Travelling in Laos: a 10-day Itinerary
Travel in Laos at a slow pace: 10 days allows for relaxation, as well as being able to fit in all the things to see and do. If you have less time and want to do the route faster, it could be easily done in 7-8 days. Here is the day-to-day itinerary to travel in Laos.
* Note that this travel route covers northern Laos.
Discover all the stunning gold-detailed temples, surrounded by vibrant purple and pink flowers. The spirituality of the town is at dawn, during the alms-giving ceremony, where orange-robed monks march together through the streets, receiving flowers and food from the town residents.
Day 5-8: Vang Vieng
Vang Vieng is a town for adventure lovers. Limestone karsts, providing awesome hikes and panoramic viewpoints, surround the town. Hire a motorbike and drive to one of the many turquoise lagoons and caves nearby.
The town, nestled on the banks of the beautiful Nam Song river, provides the perfect water playground for tubing or kayaking. Fill your days with exciting activities and end them by wandering in the stunning paddy fields at sunset.
From Luang Prabang to Vang Vieng
The drive by car from Luang Prabang to Vang Vieng takes around 5 hours. Traveling in Laos is a bit difficult as the roads are not (yet) well-developed. There are plenty of shared minivans you can take from the Luang Prabang bus station, leaving either in the morning or the afternoon.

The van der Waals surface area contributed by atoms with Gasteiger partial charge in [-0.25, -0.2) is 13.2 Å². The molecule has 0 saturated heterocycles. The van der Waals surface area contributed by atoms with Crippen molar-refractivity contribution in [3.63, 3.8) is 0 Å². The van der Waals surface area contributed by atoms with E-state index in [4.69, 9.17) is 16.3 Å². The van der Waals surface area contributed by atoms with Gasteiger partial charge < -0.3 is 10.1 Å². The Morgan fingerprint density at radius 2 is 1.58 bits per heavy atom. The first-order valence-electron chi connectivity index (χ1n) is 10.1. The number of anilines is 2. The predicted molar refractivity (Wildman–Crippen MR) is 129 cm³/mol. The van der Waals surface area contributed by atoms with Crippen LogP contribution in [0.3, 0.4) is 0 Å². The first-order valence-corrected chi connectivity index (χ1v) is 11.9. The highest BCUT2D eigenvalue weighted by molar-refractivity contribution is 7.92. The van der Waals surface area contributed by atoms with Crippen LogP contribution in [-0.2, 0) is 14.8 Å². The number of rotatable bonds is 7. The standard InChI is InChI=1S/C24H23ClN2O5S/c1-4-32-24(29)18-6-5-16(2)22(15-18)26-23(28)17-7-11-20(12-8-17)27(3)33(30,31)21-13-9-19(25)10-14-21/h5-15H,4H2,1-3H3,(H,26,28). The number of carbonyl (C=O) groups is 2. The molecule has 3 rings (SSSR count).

A brand-new train track has opened and now provides a faster travel alternative between destinations.
Day 9-10: Vientiane
End your Laos travels in the capital city of Vientiane! Although it has the status of a city, it feels more like a town. As a result, you will only need a day or two to see all the things to do in Vientiane. Home to the grand presidential palace and plenty of impressive temples, the city is the perfect place to get your fix of culture and history.
Laos during the war
During the Vietnam war, 2 million tonnes of bombs were dropped on Laos. Still to this day, some remain unexploded, and many Laotians have been hurt or killed as a result.
The COPE visitor center displays artifacts and films to explain the history, and they also work to help rehabilitate victims who have been affected. A very powerful experience and an essential visit in order to better understand the history of this resilient country.
Buddha Park, Vientiane
If you have time, take the morning to travel 25km outside of the city to the incredible Buddha Park. Here you will find a park filled with over 200 giant buddha statues, all with a slightly weird and wonderful look about them. It is a 40-minute bus journey but worth it to see a more unusual attraction.
From Vang Vieng to Vientiane
The journey to Vientiane takes approximately 1-2 hours by minibus on the new highway. You can also opt for traveling by the new train; this takes around 2 hours to the city center.
Tip: There is also an international airport in Vientiane, so depending on whether your flight arrives into Vientiane or Luang Prabang, you can reverse this itinerary.
Costs of Traveling in Laos